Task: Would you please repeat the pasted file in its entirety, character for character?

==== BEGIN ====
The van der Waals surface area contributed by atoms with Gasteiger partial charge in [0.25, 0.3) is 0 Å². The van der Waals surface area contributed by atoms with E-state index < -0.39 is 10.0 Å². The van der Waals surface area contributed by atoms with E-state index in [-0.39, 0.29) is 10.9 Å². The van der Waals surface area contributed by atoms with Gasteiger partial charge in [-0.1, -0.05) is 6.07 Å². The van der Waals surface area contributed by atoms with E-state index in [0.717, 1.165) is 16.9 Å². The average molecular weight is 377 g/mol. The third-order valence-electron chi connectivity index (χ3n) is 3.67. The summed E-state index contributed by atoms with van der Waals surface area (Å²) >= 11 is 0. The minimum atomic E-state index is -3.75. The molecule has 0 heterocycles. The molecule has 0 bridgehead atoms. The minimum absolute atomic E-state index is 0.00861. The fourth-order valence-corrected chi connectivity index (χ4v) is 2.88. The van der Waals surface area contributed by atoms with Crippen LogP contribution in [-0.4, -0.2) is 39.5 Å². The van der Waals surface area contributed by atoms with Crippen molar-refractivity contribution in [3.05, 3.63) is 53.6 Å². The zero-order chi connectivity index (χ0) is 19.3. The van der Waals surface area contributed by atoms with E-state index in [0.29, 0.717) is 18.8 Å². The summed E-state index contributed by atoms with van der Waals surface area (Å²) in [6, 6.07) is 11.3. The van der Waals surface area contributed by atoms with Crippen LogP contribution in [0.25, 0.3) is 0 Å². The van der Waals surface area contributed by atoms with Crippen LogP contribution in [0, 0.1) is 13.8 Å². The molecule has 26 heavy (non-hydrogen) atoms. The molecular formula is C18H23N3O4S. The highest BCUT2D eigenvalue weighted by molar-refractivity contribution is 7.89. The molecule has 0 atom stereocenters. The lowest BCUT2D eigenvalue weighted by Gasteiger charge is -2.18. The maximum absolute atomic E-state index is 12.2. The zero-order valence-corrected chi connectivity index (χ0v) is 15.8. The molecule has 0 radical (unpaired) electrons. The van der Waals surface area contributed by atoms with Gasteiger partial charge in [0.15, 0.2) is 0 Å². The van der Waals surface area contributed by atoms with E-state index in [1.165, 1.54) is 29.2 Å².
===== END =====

The van der Waals surface area contributed by atoms with Gasteiger partial charge in [0.25, 0.3) is 0 Å². The van der Waals surface area contributed by atoms with E-state index < -0.39 is 10.0 Å². The van der Waals surface area contributed by atoms with E-state index in [-0.39, 0.29) is 10.9 Å². The van der Waals surface area contributed by atoms with Gasteiger partial charge in [-0.1, -0.05) is 6.07 Å². The van der Waals surface area contributed by atoms with E-state index in [0.717, 1.165) is 16.9 Å². The average molecular weight is 377 g/mol. The third-order valence-electron chi connectivity index (χ3n) is 3.67. The summed E-state index contributed by atoms with van der Waals surface area (Å²) >= 11 is 0. The minimum atomic E-state index is -3.75. The molecule has 0 heterocycles. The molecule has 0 bridgehead atoms. The minimum absolute atomic E-state index is 0.00861. The fourth-order valence-corrected chi connectivity index (χ4v) is 2.88. The van der Waals surface area contributed by atoms with Crippen LogP contribution in [-0.4, -0.2) is 39.5 Å². The van der Waals surface area contributed by atoms with Crippen molar-refractivity contribution in [3.05, 3.63) is 53.6 Å². The zero-order chi connectivity index (χ0) is 19.3. The van der Waals surface area contributed by atoms with E-state index in [0.29, 0.717) is 18.8 Å². The summed E-state index contributed by atoms with van der Waals surface area (Å²) in [6, 6.07) is 11.3. The van der Waals surface area contributed by atoms with Crippen LogP contribution in [0.25, 0.3) is 0 Å². The van der Waals surface area contributed by atoms with Crippen LogP contribution in [0, 0.1) is 13.8 Å². The molecule has 26 heavy (non-hydrogen) atoms. The molecular formula is C18H23N3O4S. The highest BCUT2D eigenvalue weighted by molar-refractivity contribution is 7.89. The molecule has 0 atom stereocenters. The lowest BCUT2D eigenvalue weighted by Gasteiger charge is -2.18. The maximum absolute atomic E-state index is 12.2. The zero-order valence-corrected chi connectivity index (χ0v) is 15.8. The molecule has 0 radical (unpaired) electrons. The van der Waals surface area contributed by atoms with Gasteiger partial charge in [0.15, 0.2) is 0 Å². The van der Waals surface area contributed by atoms with E-state index in [1.165, 1.54) is 29.2 Å².